scientists in lab; photonic chip in inset

Anthony Laing of the University of Bristol (right) in the lab with Ph.D. student and coauthor Nicola Maraviglia (left). Inset shows a close-up of the photonic chip used to perform simulations of molecular dynamics. [Image: University of Bristol/inset photo by Nobuyuki Matsuda, NTT] [Enlarge image]

Modeling how molecules vibrate requires massive computational power.  Now, an international team led by researchers at the University of Bristol, U.K., has demonstrated a quantum approach that uses a photonic chip to simulate molecular dynamics and provide frame-by-frame virtual movies of the atomic motions (Nature, doi: 10.1038/s41586-018-0152-9).  The development could, the researchers suggest, spark new, more efficient molecular modeling methods helpful in the creation of new pharmaceutical chemicals and other substances.

Quantum advantage

Quantum computers will be significantly faster than current supercomputers at solving certain types of problems, making them an obvious choice for computationally intensive tasks like modeling molecular motion.  Building on previous work in the use of optical chips as building blocks for quantum-computing circuitry, the Bristol researchers, in collaboration with scientists at Imperial College London, Nokia Bell Labs, the Massachusetts Institute of Technology, Indiana University Purdue University and the Japanese telecom company NTT, applied integrated quantum photonic technology to develop a simulator for molecular quantum dynamics.

The chip-based simulator exploits analogies between vibrational modes in molecules and optical modes in waveguides, and between quantized vibrational excitations and single photons. The chip itself consists of an array of single-mode waveguides, with beam splitters, phase shifters and directional couplers that can be configured to implement a unitary transfer matrix.  Performed over a series of time steps, this simulates a desired Hamiltonian on a molecule’s initial multimode vibrational state by mapping it to a corresponding multimode optical input states.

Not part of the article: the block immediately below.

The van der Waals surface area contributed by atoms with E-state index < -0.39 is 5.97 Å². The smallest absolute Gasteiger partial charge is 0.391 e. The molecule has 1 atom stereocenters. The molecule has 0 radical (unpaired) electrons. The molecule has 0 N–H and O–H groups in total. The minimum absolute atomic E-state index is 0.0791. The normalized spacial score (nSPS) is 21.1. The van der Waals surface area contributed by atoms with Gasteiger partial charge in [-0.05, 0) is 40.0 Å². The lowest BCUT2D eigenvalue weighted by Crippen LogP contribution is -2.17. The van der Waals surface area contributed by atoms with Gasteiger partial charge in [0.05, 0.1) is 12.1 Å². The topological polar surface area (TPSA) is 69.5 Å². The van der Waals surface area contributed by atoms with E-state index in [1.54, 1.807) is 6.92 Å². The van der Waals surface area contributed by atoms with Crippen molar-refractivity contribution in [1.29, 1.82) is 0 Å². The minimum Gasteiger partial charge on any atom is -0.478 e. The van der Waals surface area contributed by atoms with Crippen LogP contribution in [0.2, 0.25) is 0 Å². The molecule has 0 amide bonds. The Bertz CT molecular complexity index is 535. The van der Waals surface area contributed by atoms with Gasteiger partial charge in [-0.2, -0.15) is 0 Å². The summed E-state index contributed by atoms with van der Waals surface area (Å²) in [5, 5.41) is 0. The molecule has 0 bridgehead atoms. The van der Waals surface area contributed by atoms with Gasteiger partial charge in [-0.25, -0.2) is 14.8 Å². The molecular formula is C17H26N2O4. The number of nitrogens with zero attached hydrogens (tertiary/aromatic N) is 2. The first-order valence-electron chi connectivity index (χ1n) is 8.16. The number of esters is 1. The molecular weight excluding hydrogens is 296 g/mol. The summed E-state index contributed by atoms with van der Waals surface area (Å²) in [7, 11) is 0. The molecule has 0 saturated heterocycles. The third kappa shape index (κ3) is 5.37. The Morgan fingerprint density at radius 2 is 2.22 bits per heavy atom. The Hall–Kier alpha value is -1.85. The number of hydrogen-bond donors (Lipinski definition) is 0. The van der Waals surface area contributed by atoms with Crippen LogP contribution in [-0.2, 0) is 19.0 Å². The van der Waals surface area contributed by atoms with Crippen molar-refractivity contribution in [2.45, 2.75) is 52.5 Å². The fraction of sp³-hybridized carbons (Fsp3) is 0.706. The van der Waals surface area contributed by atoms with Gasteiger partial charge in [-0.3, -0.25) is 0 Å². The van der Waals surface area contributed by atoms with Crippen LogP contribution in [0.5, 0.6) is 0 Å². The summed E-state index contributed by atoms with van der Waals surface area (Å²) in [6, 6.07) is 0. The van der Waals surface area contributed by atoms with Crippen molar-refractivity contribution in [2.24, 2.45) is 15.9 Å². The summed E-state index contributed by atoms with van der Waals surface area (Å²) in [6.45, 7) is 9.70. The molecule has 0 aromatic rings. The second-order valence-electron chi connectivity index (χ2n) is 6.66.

Using spontaneous parametric down-conversion sources, the team generated various single-photon input combinations for the simulator, representing molecules with different initial multimode vibrational states. The subsequent number and pattern of photons detected at the output (using single-photon counting modules) at each time step, for each specific circuit configuration of the chip, indicate the probability the molecule will be in a particular vibrational state at a particular time.  The readout at each time step is like a frame in a movie.

Play, pause, rewind

The chip components are easy to reconfigure, making it very versatile.  Chris Sparrow, who worked on the project at Bristol as part of his Ph.D., said in a press release accompanying the work that the platform “can be reprogrammed in just a few seconds to simulate different molecules.”

The authors began by simulating the time evolution of vibrational excitations in the harmonic approximation for several four-atom molecules, including ammonia and formaldehyde, before moving on to study more complex molecules.  They studied a water molecule as it reaches thermal equilibrium with its environment, and energy transport in a protein fragment.

Sparrow, who is also joint first author of the article, explained that because time is a controllable parameter in the simulation, the team can manipulate it to examine particular vibrational patterns in detail, jumping to a point of interest, playing the “movie” in slow motion, or even rewinding it.

Toward a practical platform

A convenient modeling method like this one, that uses programmable linear optical circuitry to provide greater understanding of molecules as they vibrate at the quantum level, will, according to the researchers, be critical for future efforts to control molecular behavior. This type of quantum simulation also offers one early application for photonic quantum technology that goes beyond the classical limits.

Project leader Anthony Laing noted in a press release, though, that scaling up the simulators to a point where they offer practical advantages relative to classical computing “will likely require error correction or error mitigation techniques.” Another goal, he says, will be to “increase the sophistication of the molecular model” used to program the simulator.

“Part of this study was to demonstrate techniques that go beyond the standard harmonic approximation of molecular dynamics,” Laing said. “We need to push these methods to increase the real-world accuracy of our models”—and, hence, their applicability in pharmaceutical design and industrial chemistry.